New Orleans, La.— A federal court today ruled (read the court’s decision) that Louisiana’s government-imposed monopoly on casket sales in the state is unconstitutional, closing the lid on the economic protection scheme and resurrecting an opportunity for local monks to provide for themselves by creating and selling their handmade caskets. The monks of Saint Joseph Abbey of Saint Benedict, La., and the Institute for Justice, which represents the order in court, had filed suit to fight Louisiana’s government-imposed casket cartel.
Under Louisiana law, it was a crime for anyone but a government-licensed funeral director to sell “funeral merchandise,” which includes caskets. To sell caskets legally, the monks would have had to abandon their calling for one full year to apprentice at a licensed funeral home and convert their monastery into a “funeral establishment” by, among other things, installing equipment for embalming.
The Honorable Stanwood Duval of U.S. District Court for the Eastern District of Louisiana ruled, “Simply put, there is nothing in the licensing procedures that bestows any benefit to the public in the context of the retail sale of caskets. The license has no bearing on the manufacturing and sale of coffins. It appears that the sole reason for these laws is the economic protection of the funeral industry which reason the Court has previously found not to be a valid government interest standing alone to provide a constitutionally valid reason for these provisions.”
The ruling continued, “With the advent of the internet, consumers can now buy caskets from retailers across the country including Wal-Mart and online retailers such as Amazon.com. This fact is salient in that Louisianians can indeed purchase from these out of state retailers who are not subject to the Act. Indeed, with the exception of an April 13, 2009 Cease and Desist Order issued to National Memorial Planning, the [Embalmers and Funeral Directors] Board has not issued any other Cease and Desist orders to out-of state casket retailers in the last ten years.”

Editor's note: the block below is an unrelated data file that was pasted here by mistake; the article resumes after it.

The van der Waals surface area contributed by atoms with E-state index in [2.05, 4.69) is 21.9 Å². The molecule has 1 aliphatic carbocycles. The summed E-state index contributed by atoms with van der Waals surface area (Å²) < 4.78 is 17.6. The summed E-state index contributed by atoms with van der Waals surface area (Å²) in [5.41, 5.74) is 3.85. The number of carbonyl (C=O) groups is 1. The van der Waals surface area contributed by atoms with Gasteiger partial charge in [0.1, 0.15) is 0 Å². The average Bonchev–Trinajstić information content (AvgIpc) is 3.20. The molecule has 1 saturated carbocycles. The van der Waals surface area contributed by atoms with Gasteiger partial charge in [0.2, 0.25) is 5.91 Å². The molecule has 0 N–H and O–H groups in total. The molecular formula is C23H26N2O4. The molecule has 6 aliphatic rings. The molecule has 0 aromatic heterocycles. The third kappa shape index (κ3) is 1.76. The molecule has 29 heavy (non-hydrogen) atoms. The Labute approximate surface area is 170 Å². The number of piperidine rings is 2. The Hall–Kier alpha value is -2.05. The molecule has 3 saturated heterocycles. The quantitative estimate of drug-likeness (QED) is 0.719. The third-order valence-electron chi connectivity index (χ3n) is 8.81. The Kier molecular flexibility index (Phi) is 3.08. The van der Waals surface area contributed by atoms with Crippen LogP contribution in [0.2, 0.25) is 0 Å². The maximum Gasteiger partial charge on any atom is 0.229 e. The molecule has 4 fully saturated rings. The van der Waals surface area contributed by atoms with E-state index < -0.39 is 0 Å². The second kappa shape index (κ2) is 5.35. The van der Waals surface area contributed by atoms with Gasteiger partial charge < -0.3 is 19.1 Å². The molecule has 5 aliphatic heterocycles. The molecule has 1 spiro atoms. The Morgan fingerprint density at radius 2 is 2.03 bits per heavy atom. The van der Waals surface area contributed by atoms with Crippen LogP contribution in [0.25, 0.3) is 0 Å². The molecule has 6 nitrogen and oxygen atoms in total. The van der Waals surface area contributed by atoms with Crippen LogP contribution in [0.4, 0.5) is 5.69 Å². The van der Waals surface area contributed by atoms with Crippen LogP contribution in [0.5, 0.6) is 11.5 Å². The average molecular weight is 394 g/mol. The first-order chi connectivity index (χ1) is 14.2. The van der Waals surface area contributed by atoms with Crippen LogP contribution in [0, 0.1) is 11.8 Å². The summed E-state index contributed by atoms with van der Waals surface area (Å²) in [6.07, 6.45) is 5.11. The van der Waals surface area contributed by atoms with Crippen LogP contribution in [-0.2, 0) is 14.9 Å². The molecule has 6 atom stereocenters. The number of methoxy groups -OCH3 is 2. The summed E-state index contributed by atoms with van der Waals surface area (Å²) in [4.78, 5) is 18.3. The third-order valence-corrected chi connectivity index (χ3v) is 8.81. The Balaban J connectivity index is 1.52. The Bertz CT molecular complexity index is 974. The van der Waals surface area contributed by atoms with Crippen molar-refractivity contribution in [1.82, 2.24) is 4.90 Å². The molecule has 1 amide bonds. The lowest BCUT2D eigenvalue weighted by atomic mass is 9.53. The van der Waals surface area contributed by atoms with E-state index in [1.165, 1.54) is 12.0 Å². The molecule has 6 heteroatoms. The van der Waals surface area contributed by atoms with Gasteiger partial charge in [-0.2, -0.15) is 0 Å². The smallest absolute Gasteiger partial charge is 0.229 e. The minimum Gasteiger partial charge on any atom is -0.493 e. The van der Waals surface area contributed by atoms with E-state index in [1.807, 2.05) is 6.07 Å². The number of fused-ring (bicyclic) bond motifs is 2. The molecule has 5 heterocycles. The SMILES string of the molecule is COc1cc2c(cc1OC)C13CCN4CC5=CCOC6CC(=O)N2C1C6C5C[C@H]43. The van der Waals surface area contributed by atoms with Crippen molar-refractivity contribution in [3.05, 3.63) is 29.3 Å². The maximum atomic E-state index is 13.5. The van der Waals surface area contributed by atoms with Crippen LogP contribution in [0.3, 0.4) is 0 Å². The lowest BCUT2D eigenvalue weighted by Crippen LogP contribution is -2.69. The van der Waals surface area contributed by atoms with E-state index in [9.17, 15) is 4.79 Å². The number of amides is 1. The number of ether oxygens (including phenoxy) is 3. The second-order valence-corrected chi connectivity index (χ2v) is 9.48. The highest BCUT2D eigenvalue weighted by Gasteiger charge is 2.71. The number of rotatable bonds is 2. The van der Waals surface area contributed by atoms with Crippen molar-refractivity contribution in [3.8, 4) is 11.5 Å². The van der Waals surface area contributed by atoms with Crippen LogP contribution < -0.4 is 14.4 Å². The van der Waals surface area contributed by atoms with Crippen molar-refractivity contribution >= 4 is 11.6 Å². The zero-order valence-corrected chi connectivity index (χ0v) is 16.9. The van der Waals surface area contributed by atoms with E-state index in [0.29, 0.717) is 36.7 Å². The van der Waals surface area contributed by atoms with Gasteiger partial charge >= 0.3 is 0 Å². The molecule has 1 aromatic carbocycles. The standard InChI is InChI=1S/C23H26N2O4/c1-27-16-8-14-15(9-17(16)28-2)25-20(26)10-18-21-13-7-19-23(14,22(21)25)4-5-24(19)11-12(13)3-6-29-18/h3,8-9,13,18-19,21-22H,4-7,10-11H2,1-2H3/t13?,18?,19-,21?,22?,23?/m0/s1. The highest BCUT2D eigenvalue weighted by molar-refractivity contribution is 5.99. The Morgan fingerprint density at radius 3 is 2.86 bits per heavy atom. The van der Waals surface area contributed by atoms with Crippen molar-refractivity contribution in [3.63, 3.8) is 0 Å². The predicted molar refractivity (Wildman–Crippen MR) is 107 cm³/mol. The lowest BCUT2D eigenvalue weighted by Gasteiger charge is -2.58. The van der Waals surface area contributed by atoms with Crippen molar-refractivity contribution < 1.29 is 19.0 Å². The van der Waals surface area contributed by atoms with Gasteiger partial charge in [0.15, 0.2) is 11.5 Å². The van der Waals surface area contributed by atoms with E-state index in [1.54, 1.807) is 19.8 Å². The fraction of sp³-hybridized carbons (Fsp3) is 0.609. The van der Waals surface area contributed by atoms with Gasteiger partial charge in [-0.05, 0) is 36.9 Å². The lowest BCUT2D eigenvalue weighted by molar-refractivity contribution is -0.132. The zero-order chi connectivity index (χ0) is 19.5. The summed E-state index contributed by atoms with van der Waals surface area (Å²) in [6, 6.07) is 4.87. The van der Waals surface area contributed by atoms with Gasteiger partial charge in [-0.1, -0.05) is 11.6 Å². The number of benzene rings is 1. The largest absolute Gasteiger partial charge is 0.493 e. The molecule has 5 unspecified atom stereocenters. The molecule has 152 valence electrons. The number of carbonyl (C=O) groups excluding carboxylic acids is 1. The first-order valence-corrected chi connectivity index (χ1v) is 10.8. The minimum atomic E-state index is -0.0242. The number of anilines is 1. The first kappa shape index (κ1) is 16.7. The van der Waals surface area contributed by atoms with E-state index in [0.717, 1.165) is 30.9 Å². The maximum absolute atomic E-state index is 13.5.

“This is a slam-dunk victory for the Abbey and for all entrepreneurs who simply wish to pursue their chosen occupation free of unreasonable government interference,” said Scott Bullock, a senior attorney with the Institute for Justice, which represents the monks. “As the judge recognized, the real reason for this law was economic protectionism for the funeral industry cartel, and that is not a legitimate government interest,” he added.
“We are absolutely thrilled that the court protected our economic liberty rights to provide caskets to willing consumers,” said Abbot Justin Brown, who heads up the Saint Joseph Abbey. “This is a great day for the Abbey, the U.S. Constitution, and all Louisianans. “
IJ Senior Attorney Jeff Rowes added, “This is a constitutional victory for all of the Davids out there facing down the government Goliath. The monks of Saint Joseph Abbey are now an integral part of recent cases by federal courts across the country that protect the constitutional right to earn an honest living. If the State of Louisiana decides to appeal, we will vindicate economic liberty again, and we will keep going all the way to the U.S. Supreme Court.”
IJ President and General Counsel Chip Mellor said, “The Constitution does not allow the government to keep you out of business just to make a cartel of industry insiders richer at the expense of consumers and other entrepreneurs. This is an opinion that will not only help our clients, but will also help other entrepreneurs nationwide who find their right to economic liberty violated by state and local regulators who often pass laws designed merely to protect existing businesses from competition. This is a great day for freedom.”
In its ruling, the court wrote, “The Court finds no rational relationship between the Act and ‘public health and safety.’ No evidence was presented to demonstrate that requiring the purchase of caskets from licensed funeral directors aids the public welfare.”
The decision continued, “The provisions of the Act as they relate to the retail sale of caskets by persons other than funeral directors do not protect consumers; the prohibition against Plaintiffs’ selling caskets does not protect the public health and welfare. The provisions simply protect a well-organized industry that seeks to maintain a strict hold on this business. . . . Likewise these laws violate the Equal Protection Clause, since the Act in essence treats two distinct and different occupations as the same.”
Finally, the ruling stated, “In sum, the arguments made by defendants [those defending the casket cartel] are hollow . . . . There is no relation between the obtaining of a funeral license and the ability to manufacture and sell a casket. The only protection afforded by the Act is the economic protection of the funeral directors which this Court has held not to be in and of itself a rational basis for the Act under the Constitution of the United States for the reasons stated in its previous order.”